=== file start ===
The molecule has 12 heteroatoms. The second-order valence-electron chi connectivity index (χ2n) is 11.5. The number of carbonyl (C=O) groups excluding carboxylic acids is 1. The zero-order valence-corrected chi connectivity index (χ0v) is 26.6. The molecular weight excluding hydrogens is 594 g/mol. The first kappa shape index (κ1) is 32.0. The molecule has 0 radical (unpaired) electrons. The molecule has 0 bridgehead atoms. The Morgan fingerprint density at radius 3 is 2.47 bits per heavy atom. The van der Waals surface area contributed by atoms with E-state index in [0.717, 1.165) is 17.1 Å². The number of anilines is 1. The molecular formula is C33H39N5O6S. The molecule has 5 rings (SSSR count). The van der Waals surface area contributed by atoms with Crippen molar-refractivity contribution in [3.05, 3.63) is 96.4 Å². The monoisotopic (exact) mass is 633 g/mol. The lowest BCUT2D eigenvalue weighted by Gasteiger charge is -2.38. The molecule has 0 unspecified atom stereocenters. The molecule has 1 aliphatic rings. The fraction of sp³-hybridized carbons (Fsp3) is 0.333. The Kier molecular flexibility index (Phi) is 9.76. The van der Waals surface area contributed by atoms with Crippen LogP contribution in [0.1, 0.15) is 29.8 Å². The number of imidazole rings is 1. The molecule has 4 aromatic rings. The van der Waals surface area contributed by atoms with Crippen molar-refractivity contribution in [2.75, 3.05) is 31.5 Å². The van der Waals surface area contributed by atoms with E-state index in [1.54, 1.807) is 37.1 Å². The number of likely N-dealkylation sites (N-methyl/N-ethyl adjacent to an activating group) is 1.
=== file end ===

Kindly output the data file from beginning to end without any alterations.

The molecule has 12 heteroatoms. The second-order valence-electron chi connectivity index (χ2n) is 11.5. The number of carbonyl (C=O) groups excluding carboxylic acids is 1. The zero-order valence-corrected chi connectivity index (χ0v) is 26.6. The molecular weight excluding hydrogens is 594 g/mol. The first kappa shape index (κ1) is 32.0. The molecule has 0 radical (unpaired) electrons. The molecule has 0 bridgehead atoms. The Morgan fingerprint density at radius 3 is 2.47 bits per heavy atom. The van der Waals surface area contributed by atoms with E-state index in [0.717, 1.165) is 17.1 Å². The number of anilines is 1. The molecular formula is C33H39N5O6S. The molecule has 5 rings (SSSR count). The van der Waals surface area contributed by atoms with Crippen molar-refractivity contribution in [3.05, 3.63) is 96.4 Å². The monoisotopic (exact) mass is 633 g/mol. The lowest BCUT2D eigenvalue weighted by Gasteiger charge is -2.38. The molecule has 0 unspecified atom stereocenters. The molecule has 1 aliphatic rings. The fraction of sp³-hybridized carbons (Fsp3) is 0.333. The Kier molecular flexibility index (Phi) is 9.76. The van der Waals surface area contributed by atoms with Crippen LogP contribution in [0.1, 0.15) is 29.8 Å². The number of imidazole rings is 1. The molecule has 4 aromatic rings. The van der Waals surface area contributed by atoms with Crippen molar-refractivity contribution in [2.75, 3.05) is 31.5 Å². The van der Waals surface area contributed by atoms with E-state index in [1.54, 1.807) is 37.1 Å². The number of likely N-dealkylation sites (N-methyl/N-ethyl adjacent to an activating group) is 1.